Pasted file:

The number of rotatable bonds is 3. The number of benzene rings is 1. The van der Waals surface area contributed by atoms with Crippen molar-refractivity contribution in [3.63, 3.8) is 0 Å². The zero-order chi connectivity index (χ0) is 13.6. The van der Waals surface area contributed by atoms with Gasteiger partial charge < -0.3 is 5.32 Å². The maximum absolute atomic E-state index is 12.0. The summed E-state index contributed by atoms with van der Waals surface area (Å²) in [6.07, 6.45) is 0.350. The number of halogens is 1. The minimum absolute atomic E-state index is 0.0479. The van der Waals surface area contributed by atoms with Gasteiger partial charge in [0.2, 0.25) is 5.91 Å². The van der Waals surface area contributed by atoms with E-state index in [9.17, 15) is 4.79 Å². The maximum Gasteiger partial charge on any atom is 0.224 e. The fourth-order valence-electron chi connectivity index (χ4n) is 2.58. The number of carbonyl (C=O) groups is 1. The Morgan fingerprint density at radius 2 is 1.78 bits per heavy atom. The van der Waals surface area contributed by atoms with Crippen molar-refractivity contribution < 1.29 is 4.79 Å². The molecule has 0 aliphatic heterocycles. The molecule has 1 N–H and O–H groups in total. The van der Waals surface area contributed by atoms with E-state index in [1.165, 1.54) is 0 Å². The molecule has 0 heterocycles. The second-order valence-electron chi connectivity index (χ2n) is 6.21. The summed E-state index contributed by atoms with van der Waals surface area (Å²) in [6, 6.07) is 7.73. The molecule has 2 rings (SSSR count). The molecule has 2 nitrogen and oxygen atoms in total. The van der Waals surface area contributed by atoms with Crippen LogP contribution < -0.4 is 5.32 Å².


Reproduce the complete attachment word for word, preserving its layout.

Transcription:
The number of rotatable bonds is 3. The number of benzene rings is 1. The van der Waals surface area contributed by atoms with Crippen molar-refractivity contribution in [3.63, 3.8) is 0 Å². The zero-order chi connectivity index (χ0) is 13.6. The van der Waals surface area contributed by atoms with Gasteiger partial charge < -0.3 is 5.32 Å². The maximum absolute atomic E-state index is 12.0. The summed E-state index contributed by atoms with van der Waals surface area (Å²) in [6.07, 6.45) is 0.350. The number of halogens is 1. The minimum absolute atomic E-state index is 0.0479. The van der Waals surface area contributed by atoms with Gasteiger partial charge in [0.2, 0.25) is 5.91 Å². The van der Waals surface area contributed by atoms with E-state index in [9.17, 15) is 4.79 Å². The maximum Gasteiger partial charge on any atom is 0.224 e. The fourth-order valence-electron chi connectivity index (χ4n) is 2.58. The number of carbonyl (C=O) groups is 1. The Morgan fingerprint density at radius 2 is 1.78 bits per heavy atom. The van der Waals surface area contributed by atoms with Crippen molar-refractivity contribution < 1.29 is 4.79 Å². The molecule has 0 aliphatic heterocycles. The molecule has 1 N–H and O–H groups in total. The van der Waals surface area contributed by atoms with E-state index in [1.165, 1.54) is 0 Å². The molecule has 0 heterocycles. The second-order valence-electron chi connectivity index (χ2n) is 6.21. The summed E-state index contributed by atoms with van der Waals surface area (Å²) in [6, 6.07) is 7.73. The molecule has 2 rings (SSSR count). The molecule has 2 nitrogen and oxygen atoms in total. The van der Waals surface area contributed by atoms with Crippen LogP contribution < -0.4 is 5.32 Å².